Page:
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Wood Profile

Lignum Vitae (Argentine)

Common Names:

Verawood, Argentine Lignum Vitae

Scientific Names:

Bulnesia arborea, Bulnesia sarmientoi

Why we use for Bokken:

This is our favorite wood. It resembles the weight of a katana more than any other wood. It is very heavy and good for building strength. It will hold up in heavy combat training. Absolutely beautiful wood that smells amazing. Also quite rare and hard to find, which makes it a treasured product. It is not always in stock, so email or call before you order.


Heartwood color can range from a pale yellowish olive, to a deeper forest green or dark brown to almost black. Grain has a unique feathered pattern when viewed up close. The color tends to darken with age, especially upon exposure to light.


Argentine Lignum Vitae has a fine texture and closed pores. Bare wood can be polished to a fine luster due to its high natural oil content. The grain tends to be interlocked and tight.


Argentine Lignum Vitae is reported to be very durable for outdoor use and is said to last nearly indefinitely in direct ground contact; Verawood is also resistant to insect attack.


Argentine Lignum Vitae has a distinct, perfume-like fragrance that lingers even after it has been machined.


Argentine Lignum Vitae sawdust has been reported to cause sneezing, and the closely related Lignum Vitae has been reported to cause skin irritation.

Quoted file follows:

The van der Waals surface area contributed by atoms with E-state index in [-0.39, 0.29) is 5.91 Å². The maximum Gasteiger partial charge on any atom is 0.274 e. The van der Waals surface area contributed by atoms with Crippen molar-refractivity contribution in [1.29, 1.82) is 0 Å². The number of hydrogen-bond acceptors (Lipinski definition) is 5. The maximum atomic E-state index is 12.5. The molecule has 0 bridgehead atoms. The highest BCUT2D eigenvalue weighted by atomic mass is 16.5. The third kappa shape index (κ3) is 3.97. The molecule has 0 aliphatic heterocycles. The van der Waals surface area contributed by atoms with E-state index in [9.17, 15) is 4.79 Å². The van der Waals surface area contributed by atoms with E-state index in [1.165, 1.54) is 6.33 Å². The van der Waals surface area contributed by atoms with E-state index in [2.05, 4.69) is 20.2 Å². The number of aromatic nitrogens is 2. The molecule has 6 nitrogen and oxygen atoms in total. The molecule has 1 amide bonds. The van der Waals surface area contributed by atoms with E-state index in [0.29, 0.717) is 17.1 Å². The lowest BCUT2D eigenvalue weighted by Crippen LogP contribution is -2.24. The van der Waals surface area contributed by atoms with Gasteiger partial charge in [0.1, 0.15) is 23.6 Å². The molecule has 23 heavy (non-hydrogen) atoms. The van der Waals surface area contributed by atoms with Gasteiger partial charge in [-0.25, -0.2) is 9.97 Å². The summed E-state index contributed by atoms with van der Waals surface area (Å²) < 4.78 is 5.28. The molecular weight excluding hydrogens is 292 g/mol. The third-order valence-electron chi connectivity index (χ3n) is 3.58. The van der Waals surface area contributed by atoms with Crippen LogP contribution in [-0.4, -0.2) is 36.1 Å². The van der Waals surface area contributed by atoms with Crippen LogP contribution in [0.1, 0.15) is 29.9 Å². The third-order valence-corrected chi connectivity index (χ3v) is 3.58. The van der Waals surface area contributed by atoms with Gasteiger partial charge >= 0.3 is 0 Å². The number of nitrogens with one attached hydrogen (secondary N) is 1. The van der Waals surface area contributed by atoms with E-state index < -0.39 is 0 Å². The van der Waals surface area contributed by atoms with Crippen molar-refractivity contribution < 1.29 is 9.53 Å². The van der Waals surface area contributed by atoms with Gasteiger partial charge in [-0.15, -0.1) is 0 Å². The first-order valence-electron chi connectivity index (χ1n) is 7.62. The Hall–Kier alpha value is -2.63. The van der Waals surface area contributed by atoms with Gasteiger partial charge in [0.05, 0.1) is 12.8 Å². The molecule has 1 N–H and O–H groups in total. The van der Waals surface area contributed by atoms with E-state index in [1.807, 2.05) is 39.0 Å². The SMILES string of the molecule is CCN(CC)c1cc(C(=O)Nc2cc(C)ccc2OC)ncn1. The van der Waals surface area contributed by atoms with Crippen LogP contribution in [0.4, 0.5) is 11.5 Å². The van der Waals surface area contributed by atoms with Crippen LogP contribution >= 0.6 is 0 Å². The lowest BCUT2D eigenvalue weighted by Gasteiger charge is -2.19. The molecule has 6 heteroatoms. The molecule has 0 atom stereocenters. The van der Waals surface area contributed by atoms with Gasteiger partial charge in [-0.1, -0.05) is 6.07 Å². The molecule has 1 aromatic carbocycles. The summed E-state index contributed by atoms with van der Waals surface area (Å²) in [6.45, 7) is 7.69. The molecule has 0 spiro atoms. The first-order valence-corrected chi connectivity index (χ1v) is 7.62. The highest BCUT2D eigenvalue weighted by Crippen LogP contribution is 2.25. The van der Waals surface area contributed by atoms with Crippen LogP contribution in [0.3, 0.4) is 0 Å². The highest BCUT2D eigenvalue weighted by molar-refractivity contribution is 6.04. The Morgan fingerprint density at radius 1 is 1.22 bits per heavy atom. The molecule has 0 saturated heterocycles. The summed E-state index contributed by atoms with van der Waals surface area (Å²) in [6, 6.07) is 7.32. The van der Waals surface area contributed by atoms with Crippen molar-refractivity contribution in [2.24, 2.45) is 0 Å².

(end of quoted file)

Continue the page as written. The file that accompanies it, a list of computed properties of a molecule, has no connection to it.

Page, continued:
Should be priced in the mid to upper range of imported exotic woods. Turning blanks and other small pieces are most commonly available, comparing similarly with other tropical hardwoods such as Cocobolo or Bocote. Larger pieces of lumber are less common but are also available.

Other Comments:

Argentine Lignum Vitae has very similar appearances and working characteristics to Lignum Vitae, and is sometimes referred to as Argentine Lignum Vitae. Technically Verawood is Bulnesia arborea, and Argentine Lignum Vitae is Bulnesia sarmientoi; though the two woods are so close in appearance and working characteristics that they have been combined on one page for simplicityís sake. Though Verawood is in a different Genus than Lignum Vitae, (Bulnesia and Guaiacum, respectively) both genera are biologically classified in the same Family: Zygophyllaceae. Both woods are extremely hard, heavy, oily, and have a feathered grain pattern with a distinct brownish olive color. Since trade of genuine Lignum Vitae is restricted, Argentine is a popular substitute: yet even this species (Bulnesia sarmientoi) has been getting hard to find, though it is not as restrictive as Genuine Lignum. Some common uses for Verawood include: tool handles, mallet heads, bearings, bushings, boatbuilding, pulley wheels, heavy construction (in areas where the tree grows locally), and turned objects.
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